US keeps effort to shield young immigrants from deportation

In a memorandum released late Thursday night, the administration stated it would continue DACA, an Obama-era program that protects undocumented immigrants who came to the children. That initiative sought to temporarily remove the threat of deportation for more than 4 million immigrant parents of children who are USA citizens or lawful permanent residents. She said Thursday's decision carried a muted impact because DAPA never went into effect in the first place.

"DAPA and DACA are two different programs", a spokeswoman for DHS said. The group's executive director, Lucas Codognolla, said the announcement that DACA "is safe for now" is "a testament to the organizing and power of the immigrant youth movement".

The Trump administration's decision to continue an Obama-era program protecting undocumented youth from deportation was welcomed by activists in CT, but they cautioned against interpreting it as a major shift in immigration policy.

The program protects the immigrants, known as "Dreamers", from being deported, and helps them obtain work permits so they can be legally employed. But in a follow-up statement on Friday, the White House said that "no final determination" had been made about the future of the program. The program served to protect undocumented immigrants living in the United States and whose children are American citizens.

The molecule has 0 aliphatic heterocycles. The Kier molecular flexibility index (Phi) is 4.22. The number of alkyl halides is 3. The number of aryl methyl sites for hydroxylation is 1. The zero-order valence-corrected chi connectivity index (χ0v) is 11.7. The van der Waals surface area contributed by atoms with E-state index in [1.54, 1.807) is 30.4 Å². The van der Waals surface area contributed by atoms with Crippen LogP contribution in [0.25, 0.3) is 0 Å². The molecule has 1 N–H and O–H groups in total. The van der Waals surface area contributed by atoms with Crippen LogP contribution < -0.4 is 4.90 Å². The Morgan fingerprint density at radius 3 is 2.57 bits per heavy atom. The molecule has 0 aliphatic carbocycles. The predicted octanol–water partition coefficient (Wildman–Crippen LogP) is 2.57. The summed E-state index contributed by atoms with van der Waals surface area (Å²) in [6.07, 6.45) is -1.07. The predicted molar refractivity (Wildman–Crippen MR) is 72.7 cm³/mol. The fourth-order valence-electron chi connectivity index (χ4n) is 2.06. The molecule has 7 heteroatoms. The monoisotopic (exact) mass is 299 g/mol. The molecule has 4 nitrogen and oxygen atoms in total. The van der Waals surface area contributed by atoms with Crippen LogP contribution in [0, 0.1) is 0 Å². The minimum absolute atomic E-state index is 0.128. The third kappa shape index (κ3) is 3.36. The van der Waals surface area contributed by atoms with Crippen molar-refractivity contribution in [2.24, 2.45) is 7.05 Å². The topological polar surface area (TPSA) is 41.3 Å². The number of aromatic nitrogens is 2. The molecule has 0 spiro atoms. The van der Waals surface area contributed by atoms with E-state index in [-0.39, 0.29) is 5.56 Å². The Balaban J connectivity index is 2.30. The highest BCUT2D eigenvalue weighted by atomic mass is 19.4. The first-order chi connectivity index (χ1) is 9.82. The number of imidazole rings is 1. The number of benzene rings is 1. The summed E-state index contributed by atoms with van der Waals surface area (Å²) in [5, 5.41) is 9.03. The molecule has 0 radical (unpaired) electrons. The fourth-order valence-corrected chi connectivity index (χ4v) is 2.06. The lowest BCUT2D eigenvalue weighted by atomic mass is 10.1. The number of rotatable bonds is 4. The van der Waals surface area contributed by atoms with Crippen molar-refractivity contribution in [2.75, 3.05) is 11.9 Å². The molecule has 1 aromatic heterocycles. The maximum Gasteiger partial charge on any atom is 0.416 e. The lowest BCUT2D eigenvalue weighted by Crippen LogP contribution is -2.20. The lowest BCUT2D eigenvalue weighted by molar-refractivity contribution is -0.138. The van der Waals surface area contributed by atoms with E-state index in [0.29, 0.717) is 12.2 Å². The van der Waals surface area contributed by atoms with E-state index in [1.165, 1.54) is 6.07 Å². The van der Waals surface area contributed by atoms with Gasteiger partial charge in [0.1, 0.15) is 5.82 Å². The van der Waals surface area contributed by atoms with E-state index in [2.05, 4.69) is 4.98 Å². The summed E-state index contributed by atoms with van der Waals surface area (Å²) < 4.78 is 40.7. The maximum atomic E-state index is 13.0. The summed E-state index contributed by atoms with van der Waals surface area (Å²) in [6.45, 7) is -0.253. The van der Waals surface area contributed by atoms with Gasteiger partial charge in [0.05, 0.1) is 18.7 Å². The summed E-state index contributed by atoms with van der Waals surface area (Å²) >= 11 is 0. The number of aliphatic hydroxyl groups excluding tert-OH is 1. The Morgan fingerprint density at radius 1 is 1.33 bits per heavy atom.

Participants were to have been kept safe from deportation and provided with renewable work permits, but the program was blocked by a federal judge in Texas after 26 states sued. While immigration advocates and Trump supporters debate the merits of the DACA decision, the US immigrant community will still be watching its back.

"With regard to DACA, the President has remarked on the need to handle the issue with compassion and with heart", said Burke, the Homeland Security spokeswoman, adding that only Congress could provide a long-term solution regarding those who arrived illegally, as minors.

That program, like the one for young immigrants, was created with a policy memo, not by legislation. Trump laid the groundwork to ramp up his deportation force early in his presidency, leading to many immigration raids resulted in large numbers of deportations, many of nonviolent offenders.

Given President Donald Trump's opposition to the program, the Department of Homeland Security formally rescinded the policy rather than continue to defend it in court Thursday.

Some groups, which have condemned amnesty for immigrants who came to the US illegally, called on Trump to carry through with his promises to end DACA. In an Associated Press interview in April, Trump said his administration is "not after the dreamers, we are after the criminals" and said, "The dreamers should rest easy".

Individuals who fall under the "Dreamer" designation, as defined by President Obama, are children of undocumented immigrants who came to the US not by their own choosing.

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